Thailand’s Ministry of Justice is planning to resubmit the Civil Partnership draft to the Cabinet for reconsideration as it did not contradict any religious norms, which is another step forward for the potential legalization of same-sex marriage and partnerships in Thailand.
Justice Minister Somsak Thepsutin revealed today, April 20th, that after the cabinet had authorized the Ministry of Justice and the Rights and Liberties Protection Department to review the Civil Partnership Draft with three additional questions: the principles, rationale, and necessity of having such laws; the support for the government’s proposed Civil Partnership Bill and equal marriage; and the opinions among several religious groups and acedemics.
After listening to opinions from members of LGBTQ groups and religious groups as well as studying research from Sukhothai Thammathirat Open University, it was found that the draft bill, which included same-sex marriage, did not contradict Buddhist principles, the main religion in Thailand.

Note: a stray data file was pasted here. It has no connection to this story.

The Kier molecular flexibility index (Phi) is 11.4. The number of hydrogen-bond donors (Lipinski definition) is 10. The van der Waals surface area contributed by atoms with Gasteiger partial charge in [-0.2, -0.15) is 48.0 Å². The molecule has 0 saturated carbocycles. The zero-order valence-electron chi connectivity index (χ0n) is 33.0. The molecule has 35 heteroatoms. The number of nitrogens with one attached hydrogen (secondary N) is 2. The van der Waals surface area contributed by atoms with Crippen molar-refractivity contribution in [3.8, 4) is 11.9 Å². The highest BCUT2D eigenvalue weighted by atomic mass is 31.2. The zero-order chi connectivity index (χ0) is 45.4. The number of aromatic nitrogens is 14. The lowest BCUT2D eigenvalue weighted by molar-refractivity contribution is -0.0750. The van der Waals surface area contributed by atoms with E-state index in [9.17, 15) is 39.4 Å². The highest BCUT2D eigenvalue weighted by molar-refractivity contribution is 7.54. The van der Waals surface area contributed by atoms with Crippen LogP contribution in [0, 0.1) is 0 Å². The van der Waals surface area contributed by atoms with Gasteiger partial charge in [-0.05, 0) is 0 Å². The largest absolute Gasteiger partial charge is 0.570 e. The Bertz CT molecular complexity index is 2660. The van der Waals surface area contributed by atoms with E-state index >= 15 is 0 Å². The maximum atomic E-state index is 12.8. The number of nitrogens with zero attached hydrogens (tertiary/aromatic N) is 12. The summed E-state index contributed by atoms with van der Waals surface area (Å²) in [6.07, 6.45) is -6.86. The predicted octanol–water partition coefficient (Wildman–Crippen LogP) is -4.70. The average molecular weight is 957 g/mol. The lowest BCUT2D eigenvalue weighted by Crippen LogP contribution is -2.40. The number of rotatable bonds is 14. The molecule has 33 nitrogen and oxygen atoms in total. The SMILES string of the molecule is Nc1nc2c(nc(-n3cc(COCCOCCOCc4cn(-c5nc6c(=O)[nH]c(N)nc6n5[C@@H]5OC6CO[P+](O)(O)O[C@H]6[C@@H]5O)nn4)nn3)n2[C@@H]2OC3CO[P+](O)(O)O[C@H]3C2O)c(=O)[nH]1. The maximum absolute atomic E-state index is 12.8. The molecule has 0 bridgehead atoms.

Meanwhile, Christianity representatives saw that it might go against their beliefs, so they rather encouraged the use of the term ‘Civil Partnership’ in the draft and requested the draft to also protect religious leaders who refused to marry same-sex couples. Representatives from the Islamic faith in Thailand said that the bill was contrary to their religious principles but they did not object to pushing it to become law.
“There used to be a similar draft law proposed to the House of Representatives but was turned down. But for the Civil Partnership draft bill, it was proposed by the government and was currently in the process of debate. After our study conclusion, the results and the redraft would be forwarded to the Cabinet for further consideration and the next steps,” the Minister of Justice said.
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